Father Dominic Valanmanal from India was scheduled to appear at a five-day retreat in the southern city of Melbourne.
Syro Malabar Eparchy of St Thomas the Apostle in Melbourne had planned to host the retreat. It announced the cancellation but did not give a reason for it.
Gay Star News
Pastor said he was 'sucking demons' out of men he sexually assaulted
EXCLUSIVE: HOUSE REPUBLICANS ARE PRESSURING AMAZON TO SELL BOOKS ON GAY CONVERSION THERAPY
Christian dressmaker refuses service to lesbian couple, but offers to convert them instead
A man viciously beat a lesbian couple while calling one of women ‘a dude’
First they burn the books. Then they kill people. History has shown us this repeatedly.
Magazine to give out 'LGBT-free zone' stickers to readers
10 Gruesome Original Stories Behind Disney Movies
The recent outrage over Disney's casting of black actress Halle Bailey to play Ariel in the live-action Little Mermaid film has taken over social media, but people crying foul over the entertainment giant "changing" the source material have another thing coming. First of all, as author Tracey Baptiste points out in an article for The New York Times, mermaids have always been black. Second of all, there are plenty of fairy tales that Disney has changed over its 80-plus-year movie-making career, and I've got 10 of them explained for you below.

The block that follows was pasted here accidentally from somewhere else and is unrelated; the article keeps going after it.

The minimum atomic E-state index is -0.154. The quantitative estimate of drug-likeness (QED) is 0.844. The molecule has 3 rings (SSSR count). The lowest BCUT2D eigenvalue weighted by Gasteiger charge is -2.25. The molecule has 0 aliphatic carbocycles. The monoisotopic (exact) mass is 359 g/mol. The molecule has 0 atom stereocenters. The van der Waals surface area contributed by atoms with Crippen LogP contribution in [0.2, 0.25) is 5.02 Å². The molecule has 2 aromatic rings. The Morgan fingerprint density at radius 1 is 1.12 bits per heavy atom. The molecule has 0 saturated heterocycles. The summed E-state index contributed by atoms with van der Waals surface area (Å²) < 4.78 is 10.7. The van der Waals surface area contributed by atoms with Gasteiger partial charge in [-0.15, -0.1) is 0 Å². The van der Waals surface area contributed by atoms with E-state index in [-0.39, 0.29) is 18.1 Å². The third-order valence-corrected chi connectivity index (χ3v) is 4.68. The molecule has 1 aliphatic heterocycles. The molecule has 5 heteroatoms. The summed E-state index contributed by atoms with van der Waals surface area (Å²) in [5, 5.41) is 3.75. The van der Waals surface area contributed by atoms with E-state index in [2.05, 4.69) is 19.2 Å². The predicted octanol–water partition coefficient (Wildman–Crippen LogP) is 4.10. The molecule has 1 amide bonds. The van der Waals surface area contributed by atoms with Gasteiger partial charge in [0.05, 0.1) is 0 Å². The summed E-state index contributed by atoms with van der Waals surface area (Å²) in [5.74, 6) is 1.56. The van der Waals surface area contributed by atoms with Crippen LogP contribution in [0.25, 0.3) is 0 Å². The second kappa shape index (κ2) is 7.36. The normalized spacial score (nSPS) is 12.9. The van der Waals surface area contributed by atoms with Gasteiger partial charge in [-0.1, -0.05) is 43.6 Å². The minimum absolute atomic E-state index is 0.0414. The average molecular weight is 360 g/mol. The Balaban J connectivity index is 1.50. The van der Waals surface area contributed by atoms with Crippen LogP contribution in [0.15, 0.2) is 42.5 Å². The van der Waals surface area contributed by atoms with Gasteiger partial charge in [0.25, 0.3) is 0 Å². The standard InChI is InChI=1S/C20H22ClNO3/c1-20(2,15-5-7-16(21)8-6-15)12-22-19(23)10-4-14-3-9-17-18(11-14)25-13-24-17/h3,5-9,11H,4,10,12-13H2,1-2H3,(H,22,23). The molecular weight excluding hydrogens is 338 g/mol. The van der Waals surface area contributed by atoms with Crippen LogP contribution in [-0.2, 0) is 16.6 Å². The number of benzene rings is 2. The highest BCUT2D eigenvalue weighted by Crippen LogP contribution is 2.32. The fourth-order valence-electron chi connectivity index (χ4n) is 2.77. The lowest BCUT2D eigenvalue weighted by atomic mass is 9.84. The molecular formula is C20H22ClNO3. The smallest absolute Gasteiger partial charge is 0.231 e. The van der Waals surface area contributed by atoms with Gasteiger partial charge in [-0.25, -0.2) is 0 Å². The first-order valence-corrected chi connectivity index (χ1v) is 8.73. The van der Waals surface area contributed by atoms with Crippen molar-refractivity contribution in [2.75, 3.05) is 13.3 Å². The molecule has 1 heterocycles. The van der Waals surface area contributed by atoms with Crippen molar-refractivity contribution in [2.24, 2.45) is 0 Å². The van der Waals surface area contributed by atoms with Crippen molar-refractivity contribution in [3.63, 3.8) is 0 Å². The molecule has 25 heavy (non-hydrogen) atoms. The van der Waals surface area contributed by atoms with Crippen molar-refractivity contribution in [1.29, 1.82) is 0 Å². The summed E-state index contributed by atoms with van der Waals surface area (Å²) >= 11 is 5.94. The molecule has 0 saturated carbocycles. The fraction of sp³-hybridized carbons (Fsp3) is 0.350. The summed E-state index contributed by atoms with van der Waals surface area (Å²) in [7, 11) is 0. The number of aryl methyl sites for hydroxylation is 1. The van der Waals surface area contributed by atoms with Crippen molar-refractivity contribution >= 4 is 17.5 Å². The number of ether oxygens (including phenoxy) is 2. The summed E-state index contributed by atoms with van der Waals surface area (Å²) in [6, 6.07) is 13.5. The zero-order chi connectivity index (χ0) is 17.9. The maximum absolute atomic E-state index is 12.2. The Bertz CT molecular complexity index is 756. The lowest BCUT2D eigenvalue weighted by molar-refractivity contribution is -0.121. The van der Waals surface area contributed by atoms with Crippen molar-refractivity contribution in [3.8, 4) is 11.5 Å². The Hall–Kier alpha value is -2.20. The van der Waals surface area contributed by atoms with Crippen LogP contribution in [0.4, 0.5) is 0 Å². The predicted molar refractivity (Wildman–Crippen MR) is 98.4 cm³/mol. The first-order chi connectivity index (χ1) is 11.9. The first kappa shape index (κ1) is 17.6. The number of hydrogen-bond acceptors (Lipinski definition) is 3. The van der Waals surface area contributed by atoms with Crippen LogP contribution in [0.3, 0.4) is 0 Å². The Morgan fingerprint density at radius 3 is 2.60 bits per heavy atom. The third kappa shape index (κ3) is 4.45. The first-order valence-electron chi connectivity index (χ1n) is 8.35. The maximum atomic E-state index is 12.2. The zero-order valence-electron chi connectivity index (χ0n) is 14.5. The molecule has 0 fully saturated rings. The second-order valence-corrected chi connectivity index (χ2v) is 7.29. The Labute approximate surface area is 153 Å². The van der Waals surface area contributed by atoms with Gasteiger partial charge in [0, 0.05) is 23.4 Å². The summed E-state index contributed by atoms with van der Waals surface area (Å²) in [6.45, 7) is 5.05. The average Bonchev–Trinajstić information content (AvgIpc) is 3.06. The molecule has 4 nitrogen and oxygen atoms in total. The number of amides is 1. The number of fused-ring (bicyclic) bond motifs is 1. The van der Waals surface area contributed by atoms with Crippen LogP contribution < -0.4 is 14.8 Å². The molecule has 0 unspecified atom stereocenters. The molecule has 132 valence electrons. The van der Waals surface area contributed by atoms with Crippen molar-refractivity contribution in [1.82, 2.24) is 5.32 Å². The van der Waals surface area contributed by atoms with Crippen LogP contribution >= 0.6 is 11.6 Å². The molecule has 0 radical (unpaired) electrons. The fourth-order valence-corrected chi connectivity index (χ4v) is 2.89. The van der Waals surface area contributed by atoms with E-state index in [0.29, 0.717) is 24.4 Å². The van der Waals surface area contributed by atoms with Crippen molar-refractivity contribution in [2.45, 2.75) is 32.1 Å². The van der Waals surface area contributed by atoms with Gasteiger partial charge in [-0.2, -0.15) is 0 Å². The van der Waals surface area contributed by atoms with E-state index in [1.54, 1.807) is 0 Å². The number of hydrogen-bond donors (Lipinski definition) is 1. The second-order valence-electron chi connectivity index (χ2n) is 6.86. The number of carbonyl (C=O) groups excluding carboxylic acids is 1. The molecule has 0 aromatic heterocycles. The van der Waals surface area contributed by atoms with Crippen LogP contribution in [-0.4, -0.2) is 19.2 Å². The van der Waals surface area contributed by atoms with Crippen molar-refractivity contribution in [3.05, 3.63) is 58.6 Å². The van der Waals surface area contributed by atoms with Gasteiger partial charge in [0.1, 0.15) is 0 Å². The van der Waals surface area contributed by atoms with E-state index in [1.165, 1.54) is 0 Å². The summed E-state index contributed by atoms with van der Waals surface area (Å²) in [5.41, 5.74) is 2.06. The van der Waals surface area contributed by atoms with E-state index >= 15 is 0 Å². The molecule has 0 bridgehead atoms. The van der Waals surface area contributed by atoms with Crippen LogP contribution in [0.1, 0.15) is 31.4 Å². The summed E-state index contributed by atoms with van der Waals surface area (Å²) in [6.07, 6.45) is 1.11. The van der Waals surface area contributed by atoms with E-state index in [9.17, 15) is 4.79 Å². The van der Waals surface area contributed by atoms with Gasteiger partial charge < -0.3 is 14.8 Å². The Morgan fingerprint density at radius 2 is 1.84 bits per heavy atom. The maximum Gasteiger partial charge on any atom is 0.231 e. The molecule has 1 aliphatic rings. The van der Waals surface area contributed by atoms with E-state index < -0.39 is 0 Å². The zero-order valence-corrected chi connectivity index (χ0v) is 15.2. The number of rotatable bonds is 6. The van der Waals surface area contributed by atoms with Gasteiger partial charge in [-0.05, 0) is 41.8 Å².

Book nerds should know by now that no page-to-screen adaptation can be 100 percent faithful to the original. Everything diverges from its source material in degrees, and fairy tales are no exception.
k.d. lang Says Coming Out Denied Her a Chance to Remain Mysterious